06.06.21 - 11.06.21, Seminar 21232

Human-Computer Interaction to Support Work and Wellbeing in Mobile Environments

The following text appeared on our web pages prior to the seminar, and was included as part of the invitation.


We live in a world where ubiquitous computing devices are becoming parts of the fabric of our lives. Yet, for all the improvements in mobile computing devices, we are still at the beginning of what will be a revolutionary change in our ability to use technology everywhere and at all times. One reason for the upcoming change is the fact that artificial intelligence coupled with improved computational power will allow mobile devices to provide services that were not possible before. Furthermore, high-speed wireless connectivity is becoming available in ever more places, and devices are increasing energy-efficiency so that they can be used for extended periods of time while on the go. Building on these advancements novel human-computer interaction techniques will be developed that will support our work and wellbeing in myriad contexts, including (although not limited to) automated vehicles, museums, and sports.

So, how will we interact with the devices in mobile environments of our near (and not-so-near) future? Designing human-computer interaction for work and wellbeing tasks in mobile environments is a multi-dimensional problem. Key dimensions of this field will be the basis for the research questions that we plan to address:

  1. What are the manual, visual, auditory, and cognitive demands of tasks in mobile environments?
  2. What are the aspects of mobile contexts that affect how people work and play in mobile environments?
  3. How do we support (safe) task switching?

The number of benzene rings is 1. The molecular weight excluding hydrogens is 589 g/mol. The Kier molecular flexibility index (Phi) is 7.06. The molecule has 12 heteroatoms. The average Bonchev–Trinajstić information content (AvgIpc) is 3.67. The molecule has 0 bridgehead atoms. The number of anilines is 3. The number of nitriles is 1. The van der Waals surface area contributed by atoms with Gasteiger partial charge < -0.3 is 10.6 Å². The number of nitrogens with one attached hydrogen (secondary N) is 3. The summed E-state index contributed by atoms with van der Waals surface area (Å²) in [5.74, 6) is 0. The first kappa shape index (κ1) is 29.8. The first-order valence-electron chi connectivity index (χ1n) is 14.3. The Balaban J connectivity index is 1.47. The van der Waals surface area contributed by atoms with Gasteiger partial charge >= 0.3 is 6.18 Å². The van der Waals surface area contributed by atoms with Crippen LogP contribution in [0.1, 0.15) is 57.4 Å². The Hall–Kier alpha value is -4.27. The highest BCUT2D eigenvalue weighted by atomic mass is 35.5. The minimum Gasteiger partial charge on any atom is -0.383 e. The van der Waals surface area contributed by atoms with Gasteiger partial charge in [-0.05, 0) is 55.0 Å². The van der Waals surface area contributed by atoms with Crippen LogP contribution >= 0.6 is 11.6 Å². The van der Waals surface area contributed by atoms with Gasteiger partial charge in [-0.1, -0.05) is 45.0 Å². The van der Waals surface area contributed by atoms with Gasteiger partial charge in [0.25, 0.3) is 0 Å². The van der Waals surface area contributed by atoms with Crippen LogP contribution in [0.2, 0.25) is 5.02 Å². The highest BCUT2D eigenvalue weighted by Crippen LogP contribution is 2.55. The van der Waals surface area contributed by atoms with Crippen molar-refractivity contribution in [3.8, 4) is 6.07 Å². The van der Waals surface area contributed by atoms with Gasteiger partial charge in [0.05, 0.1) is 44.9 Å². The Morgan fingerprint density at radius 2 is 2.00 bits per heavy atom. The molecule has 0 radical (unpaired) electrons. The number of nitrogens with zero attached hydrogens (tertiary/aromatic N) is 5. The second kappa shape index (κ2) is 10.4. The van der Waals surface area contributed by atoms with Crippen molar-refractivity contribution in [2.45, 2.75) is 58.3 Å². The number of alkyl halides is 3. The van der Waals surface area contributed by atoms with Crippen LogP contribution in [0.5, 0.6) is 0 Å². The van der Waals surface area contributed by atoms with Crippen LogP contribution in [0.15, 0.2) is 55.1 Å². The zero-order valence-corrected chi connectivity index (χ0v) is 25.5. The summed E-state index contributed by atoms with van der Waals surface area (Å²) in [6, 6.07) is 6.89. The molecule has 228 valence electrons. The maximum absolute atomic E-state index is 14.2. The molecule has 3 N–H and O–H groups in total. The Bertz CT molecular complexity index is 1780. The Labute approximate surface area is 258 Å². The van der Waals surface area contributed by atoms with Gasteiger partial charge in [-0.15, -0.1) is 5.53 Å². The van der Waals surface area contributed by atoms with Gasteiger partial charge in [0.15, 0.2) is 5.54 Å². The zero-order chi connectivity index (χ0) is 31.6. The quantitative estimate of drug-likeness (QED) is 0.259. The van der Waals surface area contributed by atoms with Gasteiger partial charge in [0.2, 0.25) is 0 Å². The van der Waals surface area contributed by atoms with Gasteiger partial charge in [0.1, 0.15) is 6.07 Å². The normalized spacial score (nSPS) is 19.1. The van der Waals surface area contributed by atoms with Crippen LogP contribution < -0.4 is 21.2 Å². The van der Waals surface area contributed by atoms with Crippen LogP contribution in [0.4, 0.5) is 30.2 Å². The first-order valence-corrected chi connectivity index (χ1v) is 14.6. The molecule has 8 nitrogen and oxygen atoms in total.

4. How do we leverage advanced HCI technologies to support work and wellbeing activities in mobile environments?

These questions are interrelated and cannot be fruitfully analyzed in isolation. Thus, while we introduce these questions separately, at the Dagstuhl Seminar we will discuss them considering their interconnected nature. To promote this approach, we invite computer scientists/engineers, electrical engineers, interaction designers, UI/UX designers, and psychologists from industry and academia to join this Dagstuhl Seminar.

We expect the following key results from the Dagstuhl Seminar:

  1. 1. List of challenges and hypotheses. The most significant contribution of the seminar will be a list of important challenges, or research problems, and accompanying hypotheses. We expect that in the coming 3 to 10 years these problems and hypotheses will serve as inspiration for the research of the seminar attendees, and more broadly the communities involved in designing user interfaces that support work and play in mobile environments.
  2. Roadmap(s) for research. The workshop report will include a roadmap for addressing the challenges and hypotheses – the roadmap will outline proposed research collaborations, as well as current, and recommended new, funding mechanisms. Furthermore, the roadmap will lay out plans for disseminating results such that members of our community are well-informed, and such that they can effectively interact with researchers and practitioners in related communities, such as human-computer interaction, human-factors, user experience, automotive engineering, psychology, and economics.

Creative Commons BY 3.0 DE
Stephen Brewster, Andrew Kun, Andreas Riener, and Orit Shaer